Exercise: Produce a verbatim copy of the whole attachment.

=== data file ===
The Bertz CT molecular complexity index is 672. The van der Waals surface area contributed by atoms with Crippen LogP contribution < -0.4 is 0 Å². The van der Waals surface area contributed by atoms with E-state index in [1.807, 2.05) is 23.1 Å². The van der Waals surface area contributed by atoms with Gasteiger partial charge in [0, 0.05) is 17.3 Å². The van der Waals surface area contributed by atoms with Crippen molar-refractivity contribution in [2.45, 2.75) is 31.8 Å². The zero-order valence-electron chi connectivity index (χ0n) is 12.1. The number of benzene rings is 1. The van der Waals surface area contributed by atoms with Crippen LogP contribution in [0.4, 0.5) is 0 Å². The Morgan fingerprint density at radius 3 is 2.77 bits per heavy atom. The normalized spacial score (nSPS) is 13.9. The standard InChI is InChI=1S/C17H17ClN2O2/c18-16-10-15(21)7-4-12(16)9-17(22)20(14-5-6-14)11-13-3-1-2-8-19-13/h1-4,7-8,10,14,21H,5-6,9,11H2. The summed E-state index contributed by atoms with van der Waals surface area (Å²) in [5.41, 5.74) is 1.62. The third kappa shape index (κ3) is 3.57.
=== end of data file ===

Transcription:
The Bertz CT molecular complexity index is 672. The van der Waals surface area contributed by atoms with Crippen LogP contribution < -0.4 is 0 Å². The van der Waals surface area contributed by atoms with E-state index in [1.807, 2.05) is 23.1 Å². The van der Waals surface area contributed by atoms with Gasteiger partial charge in [0, 0.05) is 17.3 Å². The van der Waals surface area contributed by atoms with Crippen molar-refractivity contribution in [2.45, 2.75) is 31.8 Å². The zero-order valence-electron chi connectivity index (χ0n) is 12.1. The number of benzene rings is 1. The van der Waals surface area contributed by atoms with Crippen LogP contribution in [0.4, 0.5) is 0 Å². The Morgan fingerprint density at radius 3 is 2.77 bits per heavy atom. The normalized spacial score (nSPS) is 13.9. The standard InChI is InChI=1S/C17H17ClN2O2/c18-16-10-15(21)7-4-12(16)9-17(22)20(14-5-6-14)11-13-3-1-2-8-19-13/h1-4,7-8,10,14,21H,5-6,9,11H2. The summed E-state index contributed by atoms with van der Waals surface area (Å²) in [5.41, 5.74) is 1.62. The third kappa shape index (κ3) is 3.57.